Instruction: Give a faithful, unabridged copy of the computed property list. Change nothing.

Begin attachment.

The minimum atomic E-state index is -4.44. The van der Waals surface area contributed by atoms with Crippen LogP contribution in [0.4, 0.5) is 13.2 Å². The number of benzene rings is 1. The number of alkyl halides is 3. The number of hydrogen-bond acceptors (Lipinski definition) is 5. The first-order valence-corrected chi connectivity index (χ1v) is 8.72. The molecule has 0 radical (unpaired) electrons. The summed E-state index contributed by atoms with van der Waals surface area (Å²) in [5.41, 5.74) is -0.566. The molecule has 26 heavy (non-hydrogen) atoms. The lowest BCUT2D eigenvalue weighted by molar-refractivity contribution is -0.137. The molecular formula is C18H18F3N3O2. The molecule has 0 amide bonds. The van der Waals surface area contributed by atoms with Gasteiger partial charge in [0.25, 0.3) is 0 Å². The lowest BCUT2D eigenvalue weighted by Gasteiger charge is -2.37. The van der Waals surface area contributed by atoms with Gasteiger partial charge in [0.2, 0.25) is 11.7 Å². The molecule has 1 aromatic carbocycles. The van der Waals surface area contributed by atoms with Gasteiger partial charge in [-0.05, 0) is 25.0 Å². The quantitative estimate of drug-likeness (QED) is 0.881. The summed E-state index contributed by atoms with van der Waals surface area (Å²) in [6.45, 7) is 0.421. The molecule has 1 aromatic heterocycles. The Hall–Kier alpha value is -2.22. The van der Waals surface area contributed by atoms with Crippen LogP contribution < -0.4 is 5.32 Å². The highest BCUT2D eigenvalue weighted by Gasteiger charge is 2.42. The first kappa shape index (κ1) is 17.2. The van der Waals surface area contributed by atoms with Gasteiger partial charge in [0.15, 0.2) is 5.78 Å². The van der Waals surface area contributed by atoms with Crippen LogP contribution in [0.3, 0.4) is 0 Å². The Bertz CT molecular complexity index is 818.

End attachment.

The minimum atomic E-state index is -4.44. The van der Waals surface area contributed by atoms with Crippen LogP contribution in [0.4, 0.5) is 13.2 Å². The number of benzene rings is 1. The number of alkyl halides is 3. The number of hydrogen-bond acceptors (Lipinski definition) is 5. The first-order valence-corrected chi connectivity index (χ1v) is 8.72. The molecule has 0 radical (unpaired) electrons. The summed E-state index contributed by atoms with van der Waals surface area (Å²) in [5.41, 5.74) is -0.566. The molecule has 26 heavy (non-hydrogen) atoms. The lowest BCUT2D eigenvalue weighted by molar-refractivity contribution is -0.137. The molecular formula is C18H18F3N3O2. The molecule has 0 amide bonds. The van der Waals surface area contributed by atoms with Gasteiger partial charge in [0.25, 0.3) is 0 Å². The lowest BCUT2D eigenvalue weighted by Gasteiger charge is -2.37. The van der Waals surface area contributed by atoms with Gasteiger partial charge in [0.2, 0.25) is 11.7 Å². The molecule has 1 aromatic carbocycles. The van der Waals surface area contributed by atoms with Gasteiger partial charge in [-0.05, 0) is 25.0 Å². The quantitative estimate of drug-likeness (QED) is 0.881. The summed E-state index contributed by atoms with van der Waals surface area (Å²) in [6.45, 7) is 0.421. The molecule has 1 aromatic heterocycles. The Hall–Kier alpha value is -2.22. The van der Waals surface area contributed by atoms with Crippen LogP contribution < -0.4 is 5.32 Å². The highest BCUT2D eigenvalue weighted by Gasteiger charge is 2.42. The first kappa shape index (κ1) is 17.2. The van der Waals surface area contributed by atoms with Gasteiger partial charge in [0.15, 0.2) is 5.78 Å². The van der Waals surface area contributed by atoms with Crippen LogP contribution in [0.3, 0.4) is 0 Å². The Bertz CT molecular complexity index is 818.